What It Was Really Like To Be In Scotland When The Queen Died

247 News Around The World
247 News Around The World

The day after he became king, King Charles III gave his first speech (via CNN). This address made his ascension to the throne real for many, citizens and explorers of Scotland included. We watched the speech play on a continuous loop at pubs throughout the day, and our eyes were glued to the screen as he signed his proclamation with Camilla, the queen consort, by his side (per Hello!). As her son began his reign, we realized that Queen Elizabeth was the last queen we will see in our lifetimes.

This first day after the queen’s death was known as D Day, The Guardian reported. By then, the 10-day plan called Operation London Bridge was well under way. After reading about these events for so long, it was strange to be living it. “As an American, I don’t fully understand the monarchy,” one tourist told us. “But this is an incredibly sad event and it’s surreal to be a part of this moment in history.”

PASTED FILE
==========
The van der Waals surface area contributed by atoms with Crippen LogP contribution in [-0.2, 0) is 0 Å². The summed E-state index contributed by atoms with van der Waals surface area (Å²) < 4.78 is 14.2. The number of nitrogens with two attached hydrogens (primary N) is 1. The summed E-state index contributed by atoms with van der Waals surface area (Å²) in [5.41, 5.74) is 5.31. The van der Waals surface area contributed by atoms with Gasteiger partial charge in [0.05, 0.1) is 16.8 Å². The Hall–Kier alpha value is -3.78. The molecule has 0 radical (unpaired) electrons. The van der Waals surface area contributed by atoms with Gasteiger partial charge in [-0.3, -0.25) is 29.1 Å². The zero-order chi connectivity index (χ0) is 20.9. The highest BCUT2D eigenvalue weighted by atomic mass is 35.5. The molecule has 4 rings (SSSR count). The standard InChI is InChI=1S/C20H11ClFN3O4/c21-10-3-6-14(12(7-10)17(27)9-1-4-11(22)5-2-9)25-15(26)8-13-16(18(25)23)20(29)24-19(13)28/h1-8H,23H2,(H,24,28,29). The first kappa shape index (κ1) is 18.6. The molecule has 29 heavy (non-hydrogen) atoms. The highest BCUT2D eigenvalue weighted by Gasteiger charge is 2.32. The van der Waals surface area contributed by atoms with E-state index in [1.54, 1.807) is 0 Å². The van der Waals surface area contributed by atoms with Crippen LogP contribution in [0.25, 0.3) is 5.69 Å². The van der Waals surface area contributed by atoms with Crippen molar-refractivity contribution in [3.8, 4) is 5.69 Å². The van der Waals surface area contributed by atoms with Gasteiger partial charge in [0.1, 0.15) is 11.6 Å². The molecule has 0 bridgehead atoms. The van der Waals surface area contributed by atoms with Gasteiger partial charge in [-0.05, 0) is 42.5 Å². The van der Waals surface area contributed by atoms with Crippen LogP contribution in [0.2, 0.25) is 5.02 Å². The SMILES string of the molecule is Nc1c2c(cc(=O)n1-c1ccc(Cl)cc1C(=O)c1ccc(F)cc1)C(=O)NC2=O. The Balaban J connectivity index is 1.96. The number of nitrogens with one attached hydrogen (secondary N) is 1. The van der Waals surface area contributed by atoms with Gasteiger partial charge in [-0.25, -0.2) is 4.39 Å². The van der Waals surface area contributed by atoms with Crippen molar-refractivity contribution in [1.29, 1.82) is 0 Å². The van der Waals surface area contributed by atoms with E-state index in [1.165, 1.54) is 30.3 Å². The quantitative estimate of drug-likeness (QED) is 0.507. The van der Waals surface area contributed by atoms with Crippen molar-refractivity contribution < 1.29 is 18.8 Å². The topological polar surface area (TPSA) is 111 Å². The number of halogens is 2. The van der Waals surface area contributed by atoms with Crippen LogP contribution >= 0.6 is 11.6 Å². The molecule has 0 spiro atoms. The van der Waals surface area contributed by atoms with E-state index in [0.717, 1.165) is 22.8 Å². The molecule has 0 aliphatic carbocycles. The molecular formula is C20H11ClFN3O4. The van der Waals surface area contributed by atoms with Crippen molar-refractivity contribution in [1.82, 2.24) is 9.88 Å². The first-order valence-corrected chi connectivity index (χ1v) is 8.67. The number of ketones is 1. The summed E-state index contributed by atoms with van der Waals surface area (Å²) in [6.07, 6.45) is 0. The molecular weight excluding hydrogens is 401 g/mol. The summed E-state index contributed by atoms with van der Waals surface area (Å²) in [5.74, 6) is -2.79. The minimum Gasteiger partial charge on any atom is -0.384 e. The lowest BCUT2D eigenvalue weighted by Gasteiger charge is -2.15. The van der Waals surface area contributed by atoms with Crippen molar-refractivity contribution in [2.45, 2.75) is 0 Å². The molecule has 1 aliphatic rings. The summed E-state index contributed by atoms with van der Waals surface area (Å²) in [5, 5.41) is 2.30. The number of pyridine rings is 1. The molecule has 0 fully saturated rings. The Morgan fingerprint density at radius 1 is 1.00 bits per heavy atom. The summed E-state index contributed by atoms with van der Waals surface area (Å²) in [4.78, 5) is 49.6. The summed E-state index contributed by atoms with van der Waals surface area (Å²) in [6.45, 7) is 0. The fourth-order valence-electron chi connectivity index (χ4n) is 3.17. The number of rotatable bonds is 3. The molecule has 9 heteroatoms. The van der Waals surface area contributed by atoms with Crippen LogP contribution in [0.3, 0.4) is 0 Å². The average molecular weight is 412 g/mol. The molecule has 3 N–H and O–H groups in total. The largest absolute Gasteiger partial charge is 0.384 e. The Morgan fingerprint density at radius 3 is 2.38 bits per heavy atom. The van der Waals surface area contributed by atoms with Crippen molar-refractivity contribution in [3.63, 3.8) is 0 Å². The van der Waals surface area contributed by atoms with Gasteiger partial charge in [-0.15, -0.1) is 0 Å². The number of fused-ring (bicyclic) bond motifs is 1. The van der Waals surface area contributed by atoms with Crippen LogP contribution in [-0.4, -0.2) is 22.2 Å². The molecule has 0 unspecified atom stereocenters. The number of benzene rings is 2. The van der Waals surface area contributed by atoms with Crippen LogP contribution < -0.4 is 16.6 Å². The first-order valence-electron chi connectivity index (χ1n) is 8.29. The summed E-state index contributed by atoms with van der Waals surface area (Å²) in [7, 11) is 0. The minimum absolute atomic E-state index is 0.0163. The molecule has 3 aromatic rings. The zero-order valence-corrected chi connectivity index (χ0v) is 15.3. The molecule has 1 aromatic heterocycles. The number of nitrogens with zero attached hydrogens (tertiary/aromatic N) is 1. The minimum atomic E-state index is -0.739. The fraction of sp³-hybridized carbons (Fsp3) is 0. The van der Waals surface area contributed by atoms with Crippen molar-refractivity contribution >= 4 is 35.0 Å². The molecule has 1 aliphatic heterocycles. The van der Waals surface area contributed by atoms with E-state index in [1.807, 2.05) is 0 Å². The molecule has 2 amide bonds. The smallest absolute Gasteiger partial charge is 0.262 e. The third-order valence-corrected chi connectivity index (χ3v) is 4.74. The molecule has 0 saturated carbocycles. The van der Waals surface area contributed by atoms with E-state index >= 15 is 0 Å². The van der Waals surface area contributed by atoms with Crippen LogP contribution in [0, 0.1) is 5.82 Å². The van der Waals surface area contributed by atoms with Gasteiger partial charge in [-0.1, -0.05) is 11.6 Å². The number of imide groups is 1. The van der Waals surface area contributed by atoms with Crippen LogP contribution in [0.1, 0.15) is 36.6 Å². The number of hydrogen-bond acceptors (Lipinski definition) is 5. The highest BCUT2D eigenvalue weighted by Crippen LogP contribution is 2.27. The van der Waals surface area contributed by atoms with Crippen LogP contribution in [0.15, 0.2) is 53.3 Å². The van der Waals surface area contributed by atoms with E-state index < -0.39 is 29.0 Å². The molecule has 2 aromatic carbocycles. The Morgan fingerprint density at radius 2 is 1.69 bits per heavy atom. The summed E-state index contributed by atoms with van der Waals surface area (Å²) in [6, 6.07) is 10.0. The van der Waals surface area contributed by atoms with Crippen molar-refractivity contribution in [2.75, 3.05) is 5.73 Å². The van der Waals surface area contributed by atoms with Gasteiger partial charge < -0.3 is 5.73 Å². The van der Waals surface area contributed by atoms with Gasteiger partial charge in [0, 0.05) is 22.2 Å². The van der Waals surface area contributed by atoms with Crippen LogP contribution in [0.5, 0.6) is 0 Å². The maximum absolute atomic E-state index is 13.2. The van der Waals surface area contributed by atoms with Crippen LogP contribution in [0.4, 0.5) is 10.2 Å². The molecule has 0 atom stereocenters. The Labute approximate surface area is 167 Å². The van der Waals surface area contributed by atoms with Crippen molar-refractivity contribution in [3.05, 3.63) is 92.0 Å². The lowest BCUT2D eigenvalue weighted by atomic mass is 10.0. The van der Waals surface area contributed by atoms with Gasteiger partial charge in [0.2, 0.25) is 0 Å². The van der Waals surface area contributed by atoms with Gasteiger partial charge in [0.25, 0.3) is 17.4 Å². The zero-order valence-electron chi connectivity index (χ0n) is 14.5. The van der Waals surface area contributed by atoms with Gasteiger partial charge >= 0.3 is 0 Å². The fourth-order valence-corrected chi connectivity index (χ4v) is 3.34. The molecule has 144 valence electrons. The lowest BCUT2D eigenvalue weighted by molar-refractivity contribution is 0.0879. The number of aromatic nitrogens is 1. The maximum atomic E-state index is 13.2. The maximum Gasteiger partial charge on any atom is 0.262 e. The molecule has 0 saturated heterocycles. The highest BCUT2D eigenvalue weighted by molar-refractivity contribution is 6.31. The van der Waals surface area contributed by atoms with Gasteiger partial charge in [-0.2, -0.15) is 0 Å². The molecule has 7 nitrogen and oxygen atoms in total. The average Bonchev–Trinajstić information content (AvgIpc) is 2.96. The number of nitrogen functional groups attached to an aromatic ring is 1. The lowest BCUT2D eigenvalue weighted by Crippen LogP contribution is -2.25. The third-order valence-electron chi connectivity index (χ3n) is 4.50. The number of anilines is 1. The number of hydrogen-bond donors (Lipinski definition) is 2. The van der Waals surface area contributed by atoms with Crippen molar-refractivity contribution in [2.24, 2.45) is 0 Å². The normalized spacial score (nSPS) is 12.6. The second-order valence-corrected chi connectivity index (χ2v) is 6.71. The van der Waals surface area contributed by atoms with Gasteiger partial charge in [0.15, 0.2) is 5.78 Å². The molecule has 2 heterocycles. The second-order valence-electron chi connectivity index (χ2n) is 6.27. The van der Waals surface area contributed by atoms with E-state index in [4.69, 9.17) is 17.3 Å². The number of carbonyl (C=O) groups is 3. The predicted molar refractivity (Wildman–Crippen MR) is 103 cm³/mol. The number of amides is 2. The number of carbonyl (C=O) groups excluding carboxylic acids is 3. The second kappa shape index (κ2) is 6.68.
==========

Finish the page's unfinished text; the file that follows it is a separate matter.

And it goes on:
As we walked the Royal Mile, we saw signs going up in store windows honoring Queen Elizabeth II. Police and other officials began getting barriers set up along the streets in preparation for the arrival of the queen’s coffin a couple of days later. Edinburgh Castle and Hollyroodhouse Palace closed their doors, and we felt the city get more populated as mourners started coming to witness the queen’s final journey through Edinburgh. 

That night, our hostel’s bar had karaoke night and hundreds of people — foreigners and locals alike — came to sing their hearts out. Behind them, screens showed seemingly endless tributes to Queen Elizabeth. 

Post source: The List

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